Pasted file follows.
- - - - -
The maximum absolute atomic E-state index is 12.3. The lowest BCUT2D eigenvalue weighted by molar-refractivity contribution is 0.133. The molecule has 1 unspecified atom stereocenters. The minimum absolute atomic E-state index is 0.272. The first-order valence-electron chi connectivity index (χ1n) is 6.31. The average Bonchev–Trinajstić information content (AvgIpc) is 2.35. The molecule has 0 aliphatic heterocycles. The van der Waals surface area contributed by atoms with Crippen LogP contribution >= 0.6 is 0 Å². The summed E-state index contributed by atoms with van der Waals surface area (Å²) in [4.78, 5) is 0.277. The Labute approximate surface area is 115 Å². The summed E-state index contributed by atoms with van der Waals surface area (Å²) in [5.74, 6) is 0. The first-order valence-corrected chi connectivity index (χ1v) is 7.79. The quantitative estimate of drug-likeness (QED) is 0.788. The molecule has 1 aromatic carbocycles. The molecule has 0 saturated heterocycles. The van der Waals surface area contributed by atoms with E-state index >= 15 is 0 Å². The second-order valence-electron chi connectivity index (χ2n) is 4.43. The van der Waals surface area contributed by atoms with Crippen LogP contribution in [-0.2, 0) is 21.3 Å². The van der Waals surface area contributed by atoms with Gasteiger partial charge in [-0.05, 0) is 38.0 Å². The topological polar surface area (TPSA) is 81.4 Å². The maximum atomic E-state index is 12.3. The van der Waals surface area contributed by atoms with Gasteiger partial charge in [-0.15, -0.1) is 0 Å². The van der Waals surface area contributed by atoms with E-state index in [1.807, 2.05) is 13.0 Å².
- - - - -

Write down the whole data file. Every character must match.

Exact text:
The maximum absolute atomic E-state index is 12.3. The lowest BCUT2D eigenvalue weighted by molar-refractivity contribution is 0.133. The molecule has 1 unspecified atom stereocenters. The minimum absolute atomic E-state index is 0.272. The first-order valence-electron chi connectivity index (χ1n) is 6.31. The average Bonchev–Trinajstić information content (AvgIpc) is 2.35. The molecule has 0 aliphatic heterocycles. The van der Waals surface area contributed by atoms with Crippen LogP contribution >= 0.6 is 0 Å². The summed E-state index contributed by atoms with van der Waals surface area (Å²) in [4.78, 5) is 0.277. The Labute approximate surface area is 115 Å². The summed E-state index contributed by atoms with van der Waals surface area (Å²) in [5.74, 6) is 0. The first-order valence-corrected chi connectivity index (χ1v) is 7.79. The quantitative estimate of drug-likeness (QED) is 0.788. The molecule has 1 aromatic carbocycles. The molecule has 0 saturated heterocycles. The van der Waals surface area contributed by atoms with E-state index >= 15 is 0 Å². The second-order valence-electron chi connectivity index (χ2n) is 4.43. The van der Waals surface area contributed by atoms with Crippen LogP contribution in [-0.2, 0) is 21.3 Å². The van der Waals surface area contributed by atoms with Gasteiger partial charge in [-0.05, 0) is 38.0 Å². The topological polar surface area (TPSA) is 81.4 Å². The maximum atomic E-state index is 12.3. The van der Waals surface area contributed by atoms with Gasteiger partial charge in [-0.15, -0.1) is 0 Å². The van der Waals surface area contributed by atoms with E-state index in [1.807, 2.05) is 13.0 Å².